“There was nothing unusual happening in the street.”

“Could the accused have been trying to help the professor?”

“Of course not. Why should Blacks help a White man?”

“Officer Smit, I care little for your racist remarks. When I ask a question, I’d like an answer.”

“No, they couldn’t have been trying to help the professor. They confessed to the killing.”

“Tell me Officer Smit, do you know the population size of Soweto?”

“No and I don’t care.”

“Too bad, I’m going to tell you anyway. Its over a million people but it’s not found on any map because only Blacks live there.”

“Who needs to know where it is?”

“At nine thirty a.m. was anyone walking the streets?”

“No, the Blacks were indoors.”

“Do you mean to say that in a city with over a million people, the streets were empty?”

“I suppose they’d gone to work.”

“Let me remind you, Officer, that the murder took place on Sunday 7th June and as far as I’m aware, noone works on a Sunday. So how do you explain the absence of so many people?”

“I don’t know.”

“On the street where the murder took place, there was noone around?”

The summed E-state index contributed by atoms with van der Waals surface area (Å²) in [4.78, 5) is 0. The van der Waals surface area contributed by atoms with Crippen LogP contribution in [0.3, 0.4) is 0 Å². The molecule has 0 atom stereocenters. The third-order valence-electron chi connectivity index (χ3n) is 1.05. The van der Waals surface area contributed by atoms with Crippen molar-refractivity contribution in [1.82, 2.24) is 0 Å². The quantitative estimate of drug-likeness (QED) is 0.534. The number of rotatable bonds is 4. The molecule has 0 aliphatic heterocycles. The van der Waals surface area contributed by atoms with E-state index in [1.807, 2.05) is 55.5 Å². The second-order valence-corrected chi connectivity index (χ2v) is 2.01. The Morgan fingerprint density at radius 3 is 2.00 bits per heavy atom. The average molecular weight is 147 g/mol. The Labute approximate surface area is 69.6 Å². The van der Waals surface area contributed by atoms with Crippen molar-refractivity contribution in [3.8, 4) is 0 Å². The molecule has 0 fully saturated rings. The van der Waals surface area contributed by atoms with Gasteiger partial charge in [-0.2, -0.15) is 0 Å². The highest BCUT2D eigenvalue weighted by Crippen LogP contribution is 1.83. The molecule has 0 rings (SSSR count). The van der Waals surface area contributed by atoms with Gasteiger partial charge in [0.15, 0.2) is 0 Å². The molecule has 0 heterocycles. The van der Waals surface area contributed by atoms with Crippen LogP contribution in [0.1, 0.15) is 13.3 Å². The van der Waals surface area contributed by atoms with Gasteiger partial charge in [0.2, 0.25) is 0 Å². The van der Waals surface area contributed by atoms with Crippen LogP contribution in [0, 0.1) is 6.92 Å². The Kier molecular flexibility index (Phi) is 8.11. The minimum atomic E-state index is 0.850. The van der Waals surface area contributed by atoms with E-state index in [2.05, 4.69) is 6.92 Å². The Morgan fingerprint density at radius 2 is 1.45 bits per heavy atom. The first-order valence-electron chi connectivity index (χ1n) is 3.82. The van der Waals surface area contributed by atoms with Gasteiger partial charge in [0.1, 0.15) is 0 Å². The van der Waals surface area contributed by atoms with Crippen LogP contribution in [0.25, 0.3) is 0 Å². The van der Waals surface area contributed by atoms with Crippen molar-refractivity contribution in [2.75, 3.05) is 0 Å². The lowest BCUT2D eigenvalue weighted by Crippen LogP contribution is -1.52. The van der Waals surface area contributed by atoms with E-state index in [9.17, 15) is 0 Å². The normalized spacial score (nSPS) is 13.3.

“I didn’t see anyone.”

“Officer Smit. How many policemen are there in one unit?”

“I can’t answer that, it’s confidential information.”

“Could you ever find yourself in a situation where you were confronted alone?”

“One of our standard orders is never to be alone. Usually there’s a back-up ready in case crowds get out of hand, for safety as well as for a show of force.”

“So why did you and your partner patrol that street alone?”

“We weren’t patrolling, just checking.”

“In my language, Smit patrolling and checking mean pretty much the same thing. How far were you from the rest of your unit?”

“Three streets away.”

“If something had happened, how would you have notified your unit?”

“By blowing a whistle or firing into the air.”

“Why did you go alone if you expected to find a riot?”

“We didn’t feel there was any danger.”